Can I redirect my “domain name only” URL to another Web site?

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If you have registered a domain name with us as a domain name only account, we can redirect (forward) your domain name to another Web page, anywhere on the Internet, at no extra charge.

For example, if your domain name is example.com and someone types www.example.com in a Web browser, we can redirect that to a completely different address, such as http://www.example.org/.

On this page:

301 "permanent" vs. 302 "temporary" redirection

When our Web servers tell a visitor's browser to redirect to another URL, they include a "redirect code", which is either "301 permanent" or "302 temporary".

In either case, the visitor will be redirected. However, a "301 permanent" redirect tells the visitor to always use the new URL in the future, which may mean updating browser bookmarks or changing search engine listings. In contrast, a "302 temporary" redirect means "redirect this time, but try the original URL again next time you visit this page".

As a general rule of thumb:

  • Use a "301 permanent" redirect if you're trying to stop people from visiting the original URL and you want search engines to completely "forget about" it.
  • Use a "302 temporary" redirect if you might want visitors to use the original URL in the future, or if you want search engines to continue indexing the original URL.

Setting up redirection

To set up 301 or 302 redirection for a "domain name only" account with us:

  • Login to the “My Account” control panel (having trouble?)
  • Click Domain Name Features
  • Choose the Domain Name Redirect option and follow the instructions.

If you don't see "Domain Name Features", you're probably looking at the settings for a different domain name that has Web hosting service, instead of a "domain name only" account you want to redirect. Make sure you're viewing the settings for the domain name you want to redirect.

Domain name redirects and e-mail

Keep in mind that a redirect does not forward e-mail for the domain name. If you want to receive e-mail as well, we recommend either a domain name alias or a Web hosting plan. For a low monthly price, our Web hosting service gives you a free domain name, comprehensive e-mail support, and a Web site with no annoying advertising.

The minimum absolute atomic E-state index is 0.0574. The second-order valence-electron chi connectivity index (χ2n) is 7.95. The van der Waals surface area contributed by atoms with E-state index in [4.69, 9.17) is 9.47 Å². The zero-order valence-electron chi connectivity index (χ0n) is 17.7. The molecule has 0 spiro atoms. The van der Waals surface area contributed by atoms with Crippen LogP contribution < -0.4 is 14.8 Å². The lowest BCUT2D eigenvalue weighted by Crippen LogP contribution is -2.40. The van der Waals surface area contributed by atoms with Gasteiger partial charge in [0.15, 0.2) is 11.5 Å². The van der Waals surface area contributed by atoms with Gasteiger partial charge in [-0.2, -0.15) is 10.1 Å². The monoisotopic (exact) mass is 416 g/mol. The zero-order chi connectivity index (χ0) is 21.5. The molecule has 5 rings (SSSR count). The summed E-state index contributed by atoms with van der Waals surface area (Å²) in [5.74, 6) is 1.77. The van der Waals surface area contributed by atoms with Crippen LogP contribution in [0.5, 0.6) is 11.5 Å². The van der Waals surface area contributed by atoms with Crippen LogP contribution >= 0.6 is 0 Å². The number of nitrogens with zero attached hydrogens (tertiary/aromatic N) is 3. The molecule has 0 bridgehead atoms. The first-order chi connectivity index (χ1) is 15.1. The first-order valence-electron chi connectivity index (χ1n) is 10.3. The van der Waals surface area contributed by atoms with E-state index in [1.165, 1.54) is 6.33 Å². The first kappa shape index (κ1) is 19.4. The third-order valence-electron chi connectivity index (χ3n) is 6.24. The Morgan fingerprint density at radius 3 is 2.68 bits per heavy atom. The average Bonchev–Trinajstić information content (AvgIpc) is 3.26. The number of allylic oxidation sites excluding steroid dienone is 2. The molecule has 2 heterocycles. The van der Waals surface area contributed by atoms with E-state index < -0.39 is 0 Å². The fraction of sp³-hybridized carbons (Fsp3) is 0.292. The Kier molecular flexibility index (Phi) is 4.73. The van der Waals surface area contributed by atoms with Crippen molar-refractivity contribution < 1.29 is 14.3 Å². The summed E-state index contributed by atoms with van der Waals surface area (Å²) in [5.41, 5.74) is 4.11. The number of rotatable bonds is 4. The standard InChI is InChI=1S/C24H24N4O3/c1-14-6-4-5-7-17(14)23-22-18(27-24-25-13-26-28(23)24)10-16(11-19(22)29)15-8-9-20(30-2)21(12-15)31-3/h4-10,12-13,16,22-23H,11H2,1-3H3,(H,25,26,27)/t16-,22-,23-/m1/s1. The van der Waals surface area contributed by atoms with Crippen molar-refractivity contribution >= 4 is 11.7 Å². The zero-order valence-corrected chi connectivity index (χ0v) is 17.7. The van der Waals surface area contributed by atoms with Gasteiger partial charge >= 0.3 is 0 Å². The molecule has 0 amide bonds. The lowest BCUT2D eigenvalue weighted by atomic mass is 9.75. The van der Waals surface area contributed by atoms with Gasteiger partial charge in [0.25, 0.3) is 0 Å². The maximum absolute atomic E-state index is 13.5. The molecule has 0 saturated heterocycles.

Masked redirection

With normal 301 or 302 redirection described above, the Web site address in the visitor's Web browser will change to display the new address.

If you prefer, another option is "masked" redirection, in which case the address bar will still show "www.example.com". However, masked redirection relies on a quirky feature of HTML (framesets) that has three major drawbacks:

  • Most search engines will not be able to match "www.example.com" with the content of the target Web site. If people search for content on your site, the search engine will send them directly to the other address.
  • The browser will not correctly show the “title” of the destination page in the window or tab name.
  • The address bar will still show “http://www.example.com/” even when your visitor clicks to go to a new page, making it impossible for a visitor to properly bookmark an individual page on your site. What's worse, in most cases the address bar won't even change if the visitor follows a link from your site to another site, which can make visitors think that other people's pages belong to your domain name.
  • Some sites prevent their pages from being embedded in a frameset using the X-Frame-Options header because they don’t want it to appear under other domain names. For example, Google does this.

For these reasons, we strongly recommend against masked redirects, and most people choose normal 301 or 302 redirection, even though it means the address bar changes.

You may also want to compare these redirect options to our domain name alias service, which keeps the address bar intact without any of these drawbacks (and which offers e-mail forwarding, too). However, a domain name alias can only be used if Tiger Technologies also hosts the "real" Web site.

How can I set up masked redirection myself?

If you ask for an entire domain name to be redirected elsewhere with masked redirection, we'll take care of the whole thing for you. However, our Web hosting customers occasionally ask if they can use the technique themselves to redirect a single file or directory elsewhere, and they want to know how this is done.

The trick is to create a "frameset" HTML page, like this:

<!DOCTYPE HTML PUBLIC "-//W3C//DTD HTML 4.01 Frameset//EN"
  "http://www.w3.org/TR/html4/frameset.dtd">
<html>

<head>
<title>Page Title</title>
</head>

<frameset rows="100%,*" border="0">
<frame name="__main" src="http://www.example.com/target/"
  noresize frameborder="0">
<noframes>
<h2>Your Web browser does not support frames</h2>
<p>
Please click the link to visit
<a href="http://www.example.com/target/">www.example.com/target/</a>
directly.
</p>
</noframes>
</frameset>

</html>

(Of course, you'd replace "www.example.com/target/" with the URL address of the destination of the redirect.)